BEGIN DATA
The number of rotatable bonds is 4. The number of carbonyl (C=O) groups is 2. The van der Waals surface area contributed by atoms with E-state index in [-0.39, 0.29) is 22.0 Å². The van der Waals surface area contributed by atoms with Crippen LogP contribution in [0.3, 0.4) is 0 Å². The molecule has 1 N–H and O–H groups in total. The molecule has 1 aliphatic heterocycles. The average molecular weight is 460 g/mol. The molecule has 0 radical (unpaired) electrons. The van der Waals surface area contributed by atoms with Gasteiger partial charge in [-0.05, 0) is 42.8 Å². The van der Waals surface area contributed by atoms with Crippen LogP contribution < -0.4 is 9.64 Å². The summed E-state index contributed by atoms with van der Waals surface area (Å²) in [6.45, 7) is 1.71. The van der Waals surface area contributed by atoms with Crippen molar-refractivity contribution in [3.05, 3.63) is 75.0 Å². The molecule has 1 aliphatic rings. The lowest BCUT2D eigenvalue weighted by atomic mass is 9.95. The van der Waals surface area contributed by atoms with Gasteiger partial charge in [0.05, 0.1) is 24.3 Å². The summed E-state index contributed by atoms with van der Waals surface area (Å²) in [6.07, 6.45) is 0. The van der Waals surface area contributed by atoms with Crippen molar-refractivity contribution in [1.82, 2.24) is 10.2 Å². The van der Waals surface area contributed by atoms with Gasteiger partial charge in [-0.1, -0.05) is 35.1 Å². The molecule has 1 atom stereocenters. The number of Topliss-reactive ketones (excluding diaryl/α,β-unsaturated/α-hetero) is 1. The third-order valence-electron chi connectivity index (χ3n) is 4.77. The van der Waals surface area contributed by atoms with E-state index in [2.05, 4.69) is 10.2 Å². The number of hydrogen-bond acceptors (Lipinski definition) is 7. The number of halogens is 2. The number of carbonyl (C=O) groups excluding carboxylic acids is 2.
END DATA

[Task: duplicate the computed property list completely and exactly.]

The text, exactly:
The number of rotatable bonds is 4. The number of carbonyl (C=O) groups is 2. The van der Waals surface area contributed by atoms with E-state index in [-0.39, 0.29) is 22.0 Å². The van der Waals surface area contributed by atoms with Crippen LogP contribution in [0.3, 0.4) is 0 Å². The molecule has 1 N–H and O–H groups in total. The molecule has 1 aliphatic heterocycles. The average molecular weight is 460 g/mol. The molecule has 0 radical (unpaired) electrons. The van der Waals surface area contributed by atoms with Gasteiger partial charge in [-0.05, 0) is 42.8 Å². The van der Waals surface area contributed by atoms with Crippen LogP contribution < -0.4 is 9.64 Å². The summed E-state index contributed by atoms with van der Waals surface area (Å²) in [6.45, 7) is 1.71. The van der Waals surface area contributed by atoms with Crippen molar-refractivity contribution in [3.05, 3.63) is 75.0 Å². The molecule has 1 aliphatic rings. The lowest BCUT2D eigenvalue weighted by atomic mass is 9.95. The van der Waals surface area contributed by atoms with Gasteiger partial charge in [0.05, 0.1) is 24.3 Å². The summed E-state index contributed by atoms with van der Waals surface area (Å²) in [6.07, 6.45) is 0. The van der Waals surface area contributed by atoms with Crippen molar-refractivity contribution in [1.82, 2.24) is 10.2 Å². The van der Waals surface area contributed by atoms with Gasteiger partial charge in [-0.1, -0.05) is 35.1 Å². The molecule has 1 atom stereocenters. The number of Topliss-reactive ketones (excluding diaryl/α,β-unsaturated/α-hetero) is 1. The third-order valence-electron chi connectivity index (χ3n) is 4.77. The van der Waals surface area contributed by atoms with E-state index in [2.05, 4.69) is 10.2 Å². The number of hydrogen-bond acceptors (Lipinski definition) is 7. The number of halogens is 2. The number of carbonyl (C=O) groups excluding carboxylic acids is 2.